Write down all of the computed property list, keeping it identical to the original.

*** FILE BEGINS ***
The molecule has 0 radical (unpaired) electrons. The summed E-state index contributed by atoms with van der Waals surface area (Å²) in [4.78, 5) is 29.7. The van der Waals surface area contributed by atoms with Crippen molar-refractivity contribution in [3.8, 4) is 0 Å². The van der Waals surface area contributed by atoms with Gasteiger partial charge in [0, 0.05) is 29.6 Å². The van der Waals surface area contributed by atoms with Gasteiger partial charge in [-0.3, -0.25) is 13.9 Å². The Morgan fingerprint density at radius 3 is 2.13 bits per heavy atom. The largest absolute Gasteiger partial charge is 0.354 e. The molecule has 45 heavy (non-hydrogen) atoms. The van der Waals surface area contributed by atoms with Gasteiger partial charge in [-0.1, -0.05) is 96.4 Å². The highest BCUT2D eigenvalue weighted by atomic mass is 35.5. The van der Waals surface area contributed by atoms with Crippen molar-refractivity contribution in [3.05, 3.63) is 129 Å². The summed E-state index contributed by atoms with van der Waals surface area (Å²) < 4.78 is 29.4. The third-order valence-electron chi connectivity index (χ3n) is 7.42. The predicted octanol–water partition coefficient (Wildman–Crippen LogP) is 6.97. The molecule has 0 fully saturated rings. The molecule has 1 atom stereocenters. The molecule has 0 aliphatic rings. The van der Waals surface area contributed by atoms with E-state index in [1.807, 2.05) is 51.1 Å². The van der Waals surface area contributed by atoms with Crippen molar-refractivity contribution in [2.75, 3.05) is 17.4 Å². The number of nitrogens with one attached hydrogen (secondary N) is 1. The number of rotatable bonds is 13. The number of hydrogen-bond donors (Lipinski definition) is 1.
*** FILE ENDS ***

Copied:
The molecule has 0 radical (unpaired) electrons. The summed E-state index contributed by atoms with van der Waals surface area (Å²) in [4.78, 5) is 29.7. The van der Waals surface area contributed by atoms with Crippen molar-refractivity contribution in [3.8, 4) is 0 Å². The van der Waals surface area contributed by atoms with Gasteiger partial charge in [0, 0.05) is 29.6 Å². The van der Waals surface area contributed by atoms with Gasteiger partial charge in [-0.3, -0.25) is 13.9 Å². The Morgan fingerprint density at radius 3 is 2.13 bits per heavy atom. The largest absolute Gasteiger partial charge is 0.354 e. The molecule has 45 heavy (non-hydrogen) atoms. The van der Waals surface area contributed by atoms with Gasteiger partial charge in [-0.1, -0.05) is 96.4 Å². The highest BCUT2D eigenvalue weighted by atomic mass is 35.5. The van der Waals surface area contributed by atoms with Crippen molar-refractivity contribution in [3.05, 3.63) is 129 Å². The summed E-state index contributed by atoms with van der Waals surface area (Å²) < 4.78 is 29.4. The third-order valence-electron chi connectivity index (χ3n) is 7.42. The predicted octanol–water partition coefficient (Wildman–Crippen LogP) is 6.97. The molecule has 0 fully saturated rings. The molecule has 1 atom stereocenters. The molecule has 0 aliphatic rings. The van der Waals surface area contributed by atoms with E-state index in [1.807, 2.05) is 51.1 Å². The van der Waals surface area contributed by atoms with Crippen molar-refractivity contribution in [2.75, 3.05) is 17.4 Å². The number of nitrogens with one attached hydrogen (secondary N) is 1. The number of rotatable bonds is 13. The number of hydrogen-bond donors (Lipinski definition) is 1.